Listening to others is a service that you can perform for them. Nowadays, no one really listens any more, and if you give your time and listen to people you are speaking to or to those you love, you are giving them one of the most beautiful gifts there is.

Try it, and you will realise that people are very sensitive to this and will return your kindness one hundredfold!

Moreover, the fact that you listen, you are receptive and open enables you to better understand other people, to be on the same wavelength as them, and this will be true even if you disagree. Don’t attack them because they don’t share your views. Accept the opinions of others and remain open. You have the absolute right to have your own opinions, but that doesn’t mean that you have the truth. Remember that each one of us has our own truth…. Or rather our own interpretation of the truth. Yours is no better than your neighbour’s. So respect the opinions or “truths” of others.

· Don’t criticise

Here’s a golden rule that you should never break, under pain of “scuttling” communication! Understand that 99 percent of people judge themselves innocent whatever their faults. So it is useless to judge and criticise others on their actions. Communicating well implies not criticising, condemning or complaining.

Today we live in the communication age. However, paradoxically, human relationships have never been so cold. Relationships have become “remote”, because of the use of tools that depersonalise communication: the phone, fax, email and other electronic communications.

The majority of people don’t know how to communicate: they burp, grumble, insult, they spit out their words and phrases without any respect for the person they are addressing. This can’t be called communication, but rather an “exchange of aggression”.

Rather than be concerned with what enters our mouths, we should watch more carefully what leaves them.

Be conscious that every word releases a particular energy, depending on what you think when you say it. What is important is not the word, but the “thought energy” that accompanies it. Different people can speak the same word, but each could have a different effect.

You must become aware of your thoughts and what you feel when you speak, in order not to thrust anything onto the person you speak to. Very often, people are not clear in their communication, because there is too great a gap between what they say and what they think, leading to all sorts of misunderstandings.

So it is important that you are conscious of every word that you say, and to do that, you must speak slowly.

Only people with a low level of consciousness allow themselves to always be critical and judgmental. If you don’t like something, say simply and calmly, “I don’t like that or that is not appropriate for me” or “that doesn’t interest me”.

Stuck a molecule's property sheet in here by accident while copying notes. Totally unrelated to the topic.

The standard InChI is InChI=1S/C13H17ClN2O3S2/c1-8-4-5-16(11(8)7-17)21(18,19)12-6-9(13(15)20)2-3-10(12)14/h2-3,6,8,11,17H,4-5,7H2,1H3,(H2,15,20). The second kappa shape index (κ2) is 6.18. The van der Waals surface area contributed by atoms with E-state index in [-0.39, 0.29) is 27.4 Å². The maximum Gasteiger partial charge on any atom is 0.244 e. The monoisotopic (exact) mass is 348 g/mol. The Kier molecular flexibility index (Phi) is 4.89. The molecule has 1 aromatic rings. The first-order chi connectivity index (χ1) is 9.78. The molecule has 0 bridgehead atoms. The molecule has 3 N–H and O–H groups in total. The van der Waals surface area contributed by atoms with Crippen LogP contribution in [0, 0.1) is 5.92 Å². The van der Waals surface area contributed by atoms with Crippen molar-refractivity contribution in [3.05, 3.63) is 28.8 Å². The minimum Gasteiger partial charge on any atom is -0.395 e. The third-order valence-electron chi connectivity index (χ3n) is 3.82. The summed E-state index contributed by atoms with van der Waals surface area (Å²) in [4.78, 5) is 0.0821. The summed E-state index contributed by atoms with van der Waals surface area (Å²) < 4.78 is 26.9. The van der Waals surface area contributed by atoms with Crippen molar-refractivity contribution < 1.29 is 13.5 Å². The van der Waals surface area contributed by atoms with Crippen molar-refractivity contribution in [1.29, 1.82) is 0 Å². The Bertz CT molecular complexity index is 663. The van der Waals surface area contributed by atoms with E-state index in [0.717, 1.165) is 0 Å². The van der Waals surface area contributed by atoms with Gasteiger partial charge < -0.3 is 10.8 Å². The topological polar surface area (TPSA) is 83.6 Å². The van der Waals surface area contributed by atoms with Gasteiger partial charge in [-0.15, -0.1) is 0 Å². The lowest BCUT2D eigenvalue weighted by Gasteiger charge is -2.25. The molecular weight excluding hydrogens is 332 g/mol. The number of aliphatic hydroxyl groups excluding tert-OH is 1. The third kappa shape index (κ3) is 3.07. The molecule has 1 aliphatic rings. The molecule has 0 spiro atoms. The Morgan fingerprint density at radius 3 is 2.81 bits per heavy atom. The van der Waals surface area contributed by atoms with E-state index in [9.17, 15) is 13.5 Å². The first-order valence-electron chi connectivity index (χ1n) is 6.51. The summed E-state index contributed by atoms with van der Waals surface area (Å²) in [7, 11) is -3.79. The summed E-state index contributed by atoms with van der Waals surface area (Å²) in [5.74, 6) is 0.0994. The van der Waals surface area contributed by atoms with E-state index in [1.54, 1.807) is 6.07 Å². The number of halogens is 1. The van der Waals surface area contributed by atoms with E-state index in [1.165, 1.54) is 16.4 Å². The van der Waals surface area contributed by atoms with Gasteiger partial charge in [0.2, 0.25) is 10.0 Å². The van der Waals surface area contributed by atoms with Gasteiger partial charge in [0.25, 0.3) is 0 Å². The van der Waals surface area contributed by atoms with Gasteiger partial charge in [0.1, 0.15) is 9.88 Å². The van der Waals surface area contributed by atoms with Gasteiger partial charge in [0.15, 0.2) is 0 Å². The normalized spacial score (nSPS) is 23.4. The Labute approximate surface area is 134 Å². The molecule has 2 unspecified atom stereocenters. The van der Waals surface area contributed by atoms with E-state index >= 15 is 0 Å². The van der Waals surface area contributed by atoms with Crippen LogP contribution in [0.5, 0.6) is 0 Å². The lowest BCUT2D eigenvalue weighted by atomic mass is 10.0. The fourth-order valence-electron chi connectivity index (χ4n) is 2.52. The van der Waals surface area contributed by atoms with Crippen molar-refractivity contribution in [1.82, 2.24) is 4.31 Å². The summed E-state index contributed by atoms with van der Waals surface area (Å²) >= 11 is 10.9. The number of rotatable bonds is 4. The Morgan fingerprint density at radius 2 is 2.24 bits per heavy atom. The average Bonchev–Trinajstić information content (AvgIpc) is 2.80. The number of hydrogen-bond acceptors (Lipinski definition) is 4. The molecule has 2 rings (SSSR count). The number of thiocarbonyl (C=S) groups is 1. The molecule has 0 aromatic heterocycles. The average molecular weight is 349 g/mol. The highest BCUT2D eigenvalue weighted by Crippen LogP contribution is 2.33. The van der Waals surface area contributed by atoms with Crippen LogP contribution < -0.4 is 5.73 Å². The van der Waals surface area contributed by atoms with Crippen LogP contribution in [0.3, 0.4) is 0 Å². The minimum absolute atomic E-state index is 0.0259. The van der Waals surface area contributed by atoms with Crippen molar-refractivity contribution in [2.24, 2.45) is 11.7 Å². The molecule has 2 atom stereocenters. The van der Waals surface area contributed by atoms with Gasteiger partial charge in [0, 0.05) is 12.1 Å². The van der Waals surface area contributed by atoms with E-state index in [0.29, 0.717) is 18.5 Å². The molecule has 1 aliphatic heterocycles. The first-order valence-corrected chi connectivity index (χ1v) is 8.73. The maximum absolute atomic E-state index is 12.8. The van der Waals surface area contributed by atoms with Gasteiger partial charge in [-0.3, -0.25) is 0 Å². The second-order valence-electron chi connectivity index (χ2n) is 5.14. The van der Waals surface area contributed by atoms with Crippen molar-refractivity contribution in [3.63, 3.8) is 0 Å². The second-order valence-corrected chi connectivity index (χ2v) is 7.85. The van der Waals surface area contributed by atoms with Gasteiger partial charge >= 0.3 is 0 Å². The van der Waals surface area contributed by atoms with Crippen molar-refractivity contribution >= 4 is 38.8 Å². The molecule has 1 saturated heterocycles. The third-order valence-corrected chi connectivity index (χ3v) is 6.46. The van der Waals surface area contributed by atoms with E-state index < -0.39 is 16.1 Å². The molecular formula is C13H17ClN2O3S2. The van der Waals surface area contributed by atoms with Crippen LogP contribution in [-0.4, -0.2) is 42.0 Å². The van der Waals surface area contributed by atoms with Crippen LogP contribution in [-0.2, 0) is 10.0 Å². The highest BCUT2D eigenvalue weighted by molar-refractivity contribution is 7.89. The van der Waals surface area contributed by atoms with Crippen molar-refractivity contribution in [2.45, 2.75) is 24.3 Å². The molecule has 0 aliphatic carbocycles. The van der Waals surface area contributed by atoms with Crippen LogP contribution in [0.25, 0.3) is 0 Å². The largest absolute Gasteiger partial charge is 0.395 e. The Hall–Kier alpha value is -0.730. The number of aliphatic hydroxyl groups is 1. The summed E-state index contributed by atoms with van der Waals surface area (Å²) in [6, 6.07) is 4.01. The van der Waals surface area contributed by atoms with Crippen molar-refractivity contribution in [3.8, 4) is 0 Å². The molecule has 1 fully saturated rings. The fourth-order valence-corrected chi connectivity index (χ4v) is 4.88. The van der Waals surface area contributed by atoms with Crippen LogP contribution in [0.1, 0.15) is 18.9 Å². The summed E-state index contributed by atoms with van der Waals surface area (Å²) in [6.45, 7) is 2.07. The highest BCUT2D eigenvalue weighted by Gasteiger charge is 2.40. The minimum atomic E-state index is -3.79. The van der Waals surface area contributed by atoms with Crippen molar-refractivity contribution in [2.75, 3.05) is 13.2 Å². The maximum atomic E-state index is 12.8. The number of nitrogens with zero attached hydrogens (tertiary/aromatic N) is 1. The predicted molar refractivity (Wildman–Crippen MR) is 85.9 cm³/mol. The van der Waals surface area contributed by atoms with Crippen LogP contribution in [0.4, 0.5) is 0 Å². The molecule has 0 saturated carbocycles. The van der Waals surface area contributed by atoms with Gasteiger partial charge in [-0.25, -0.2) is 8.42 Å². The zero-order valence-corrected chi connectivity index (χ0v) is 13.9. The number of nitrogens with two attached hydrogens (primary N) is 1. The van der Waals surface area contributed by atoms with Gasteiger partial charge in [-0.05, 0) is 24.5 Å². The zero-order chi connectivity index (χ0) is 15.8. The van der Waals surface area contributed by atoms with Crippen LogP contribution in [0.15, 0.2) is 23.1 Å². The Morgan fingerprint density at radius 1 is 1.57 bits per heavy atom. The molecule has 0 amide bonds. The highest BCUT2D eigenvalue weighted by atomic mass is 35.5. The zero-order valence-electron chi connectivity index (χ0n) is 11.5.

But don’t say: “It’s lousy or it’s false”, because everything has its place in the universe, or else it would not exist. It’s not up to you to say whether something is fair or not; don’t think you are something you’re not, namely an omnipotent God!

I’m sure you will already have noticed this: when you are full of compassion, respect, tolerance, you do not feel like criticising or demolishing the person who disagrees with you, nor focus on this opinion or that ideology. Understand that you are not here for that, but simply determine what is right for you, for your development, and the rest is not pointless, but is just not appropriate to you.

One more thing: when you communicate, try to drop the trivia as much as possible. Remain quiet rather than say just anything. Silent communication is certainly a difficult art, but it is very powerful.

A lot of energy can pass in silence. So, you can pass on all the love you have: you can express your inner peace much more easily; you can concentrate on enlightening thoughts that will offer to others.

It isn’t by chance that spiritual masters often communicate in silence, because silence is much more powerful than words. In silence, energy is passed in a pure state without the mental state of the person you are communicating with being able to interpret what you say. Silence is more than mental.

For example, when two people are in the same energy and they have a radiant love for each other, their communication becomes almost telepathic. Telepathy is a form of spiritual communication by which two people feel the same energy; they are both immersed in an unconditional love. Beyond words, the magic of love transports themselves on the wings of communion.

Communication is an exchange and not a battle, so renounce criticism and rumour mongering from your discussions. Believe me, you will only gain advantages from the conversations; you will avoid controversy or conflict… which is the best way of coming out of them successfully.

Conversely, if in the heat of conversation the person you are speaking to criticise you, don’t react immediately by taking it personally. Even if this criticism of you has a certain basis in fact, don’t take it as a personal attack.

What’s happening in fact?
Most of the time, the person you are talking to is confronted with his own feelings, beliefs and opinions. He tries to send “emotional poison” in order to unsettle you, but actually he does nothing more than consciously projects onto you his own resentment.

If you take it personally, you feel offended and your reaction will be to defend your opinions, which is likely to cause conflict. Don’t try to show that you are right, by imposing your views and by finding fault in others. Instead show flexibility, skill or compassion; turn the conversation to another subject, change the argument, etc… in short, show you are better than the other person and control the communication.